Dennis Maynes has a master’s degree in statistics from Brigham Young University and has extensive and varied experience in research and development activities. Dennis’ background includes research and development in computerized testing, including systems for the generation and scoring of computer administered tests from criterion-referenced item banks and systems for the administration of computerized adaptive tests. He also has background and expertise in linear and nonlinear modeling using regression, neural networks, and sequential models. Dennis’ work experience includes over 10 years of development of computer-based systems for delivering curriculum and online tests at Wicat Systems and Wicat Education Institute; 3 years development deploying systems for the management of rack-based server equipment at Intel; and 3 years developing mathematical models and algorithms at Fonix in speech recognition research. Dennis’ current interests and emphasis are in the development and usage of testing models to test for change and aberrant patterns. He is also actively pursuing applied research in optimal sequential model selection for pattern recognition.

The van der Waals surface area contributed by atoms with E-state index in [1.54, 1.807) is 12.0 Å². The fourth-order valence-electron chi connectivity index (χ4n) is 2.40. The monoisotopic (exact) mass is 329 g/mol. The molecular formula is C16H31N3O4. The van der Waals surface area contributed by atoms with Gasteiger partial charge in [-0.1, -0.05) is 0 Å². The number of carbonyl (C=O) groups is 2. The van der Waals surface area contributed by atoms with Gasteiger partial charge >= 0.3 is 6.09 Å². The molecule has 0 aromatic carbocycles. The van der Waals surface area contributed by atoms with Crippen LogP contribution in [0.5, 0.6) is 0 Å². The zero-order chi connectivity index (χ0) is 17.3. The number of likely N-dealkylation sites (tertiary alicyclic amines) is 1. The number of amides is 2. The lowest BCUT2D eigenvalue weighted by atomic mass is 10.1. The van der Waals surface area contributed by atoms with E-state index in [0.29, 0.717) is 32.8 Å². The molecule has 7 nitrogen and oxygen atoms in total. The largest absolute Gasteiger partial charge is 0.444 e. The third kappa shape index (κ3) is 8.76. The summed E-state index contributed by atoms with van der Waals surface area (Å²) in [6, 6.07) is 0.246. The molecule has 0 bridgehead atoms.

Workshop 12 (half day)
Evidence-Based Approaches to Training Teams
Presenters: David P. Baker, Carilion Clinic & American Institutes
Eduardo Salas, University of Central Florida
Rebecca Beard, The Group for Organizational
Coordinator: Dwayne Norris, American Institutes for Research
Teams are a critical component of most if not all organizations. In industries such as health care, aviation, public safety, and nuclear power, teamwork has been cited as the key to safety and high reliability performance. For close to 20 years, teams and their training has been a central focus of industrial psychologists. This workshop will present participants with evidence-based approaches to the design, development, and implementation of successful team training programs. The workshop will cover (a) current theories of teamwork, (b) recent evidence for the efficacy of team training, including the results of several recent meta-analyses on team training strategies and the approaches that work, (c) examples and applications of team training, (d) critical factors for making team training programs successful, and (e) future needs in which I-O psychology can contribute to the research base and development of team training.
This workshop is designed to help participants:
• Summarize the current research and best practices in team training
• Evaluate factors associated with success in training teams for maximum performance